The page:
Seeking research participants...

Would you like to take part in research? Here are some studies that are looking for participants.

Uploaded 9 September 2021

Opened: September 2021. Still open (closing soon)

Looking for: Synesthetes and non-synesthetes

Synesthesia Graduation Project

For: Music listening survey

Type of research: Graduation project

Based at: Avans University of Applied Sciences

Researcher: Wessel Vlemmings

More info: “I’m creating a project which (in a nutshell) will visually detect an ambiance and convert it to matching music. For my research I’m curious to gauge some insights from synesthetes (and non-synesthetes as well)!

This form consists of 10 audio fragments of 30 seconds. Can you please describe the mental picture that comes up with every fragment and the corresponding color(s)?

Thank you for the interest in this research, I greatly appreciate every single submission!”

Go to survey

Uploaded 17 August 2021

Opened: August 2021. Still open

Looking for: Synesthetes (particularly) and non-synesthetes

Research on whether synesthesia influences ideophone recognition

For: Survey

Type of research: Master’s Degree

Based at: Vrije Universiteit Amsterdam (Free University Amsterdam), the Netherlands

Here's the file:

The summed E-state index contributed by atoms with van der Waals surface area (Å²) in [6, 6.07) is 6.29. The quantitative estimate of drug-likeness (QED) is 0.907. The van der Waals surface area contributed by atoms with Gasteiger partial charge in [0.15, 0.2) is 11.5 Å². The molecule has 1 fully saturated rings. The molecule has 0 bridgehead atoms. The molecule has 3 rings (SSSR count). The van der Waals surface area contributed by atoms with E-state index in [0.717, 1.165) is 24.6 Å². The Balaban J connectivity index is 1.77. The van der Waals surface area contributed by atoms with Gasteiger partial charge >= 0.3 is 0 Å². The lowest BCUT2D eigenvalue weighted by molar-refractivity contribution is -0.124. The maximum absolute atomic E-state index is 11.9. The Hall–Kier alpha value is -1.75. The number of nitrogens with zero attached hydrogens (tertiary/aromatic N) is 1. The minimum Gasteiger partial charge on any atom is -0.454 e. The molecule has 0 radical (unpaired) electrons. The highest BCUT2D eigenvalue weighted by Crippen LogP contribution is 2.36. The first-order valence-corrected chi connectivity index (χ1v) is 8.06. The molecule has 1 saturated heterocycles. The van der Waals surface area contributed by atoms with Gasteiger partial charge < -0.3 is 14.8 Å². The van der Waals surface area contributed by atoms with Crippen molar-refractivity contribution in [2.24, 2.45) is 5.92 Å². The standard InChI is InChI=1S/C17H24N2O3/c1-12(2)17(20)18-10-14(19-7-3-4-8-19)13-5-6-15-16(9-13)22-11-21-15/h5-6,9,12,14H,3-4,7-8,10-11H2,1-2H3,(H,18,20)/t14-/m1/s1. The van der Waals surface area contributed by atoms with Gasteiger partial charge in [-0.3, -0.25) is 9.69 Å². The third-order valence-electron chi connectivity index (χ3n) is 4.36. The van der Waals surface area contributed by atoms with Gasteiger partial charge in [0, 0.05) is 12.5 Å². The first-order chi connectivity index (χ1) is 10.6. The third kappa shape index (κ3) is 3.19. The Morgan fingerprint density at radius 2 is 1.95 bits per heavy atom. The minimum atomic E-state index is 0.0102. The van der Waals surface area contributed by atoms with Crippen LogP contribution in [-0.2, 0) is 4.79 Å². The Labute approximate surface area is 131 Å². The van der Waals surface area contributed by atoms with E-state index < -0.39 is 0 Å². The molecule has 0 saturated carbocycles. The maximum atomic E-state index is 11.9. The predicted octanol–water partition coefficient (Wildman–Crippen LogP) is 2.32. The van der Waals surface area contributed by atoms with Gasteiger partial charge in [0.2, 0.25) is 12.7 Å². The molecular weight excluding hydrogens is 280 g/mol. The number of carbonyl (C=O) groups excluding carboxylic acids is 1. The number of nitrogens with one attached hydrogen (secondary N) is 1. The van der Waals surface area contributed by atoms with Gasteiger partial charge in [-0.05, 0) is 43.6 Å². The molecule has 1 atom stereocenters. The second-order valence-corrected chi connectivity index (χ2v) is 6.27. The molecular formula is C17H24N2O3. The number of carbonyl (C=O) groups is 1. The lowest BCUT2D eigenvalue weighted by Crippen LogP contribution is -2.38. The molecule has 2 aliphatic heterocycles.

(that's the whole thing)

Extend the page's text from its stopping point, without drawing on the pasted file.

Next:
Researcher: Sonja Vaziri

More info: “Basically, in this (fun) survey, you will have to guess the meanings of different words. There is also an audio clip for every word, and the total survey time is 10-15 minutes. Since there isn't much research done on this, I would really appreciate every single response :) ”

Go to survey

Uploaded 16 July 2021

Opened: July 2021. Still open

Looking for: Synesthetes and non-synesthetes, especially if you have had COVID-19 (but participants who have not had it are also accepted)

Persistent COVID-19 Effects on Chemical Senses in Synesthetic and Non-Synesthetic Populations

For: Survey

Type of research: Collecting data on the relation between COVID-19 symptoms and synesthetic experiences

Based at: Texas Lutheran University, USA

Researchers: Linden Williamson, Elissa Avila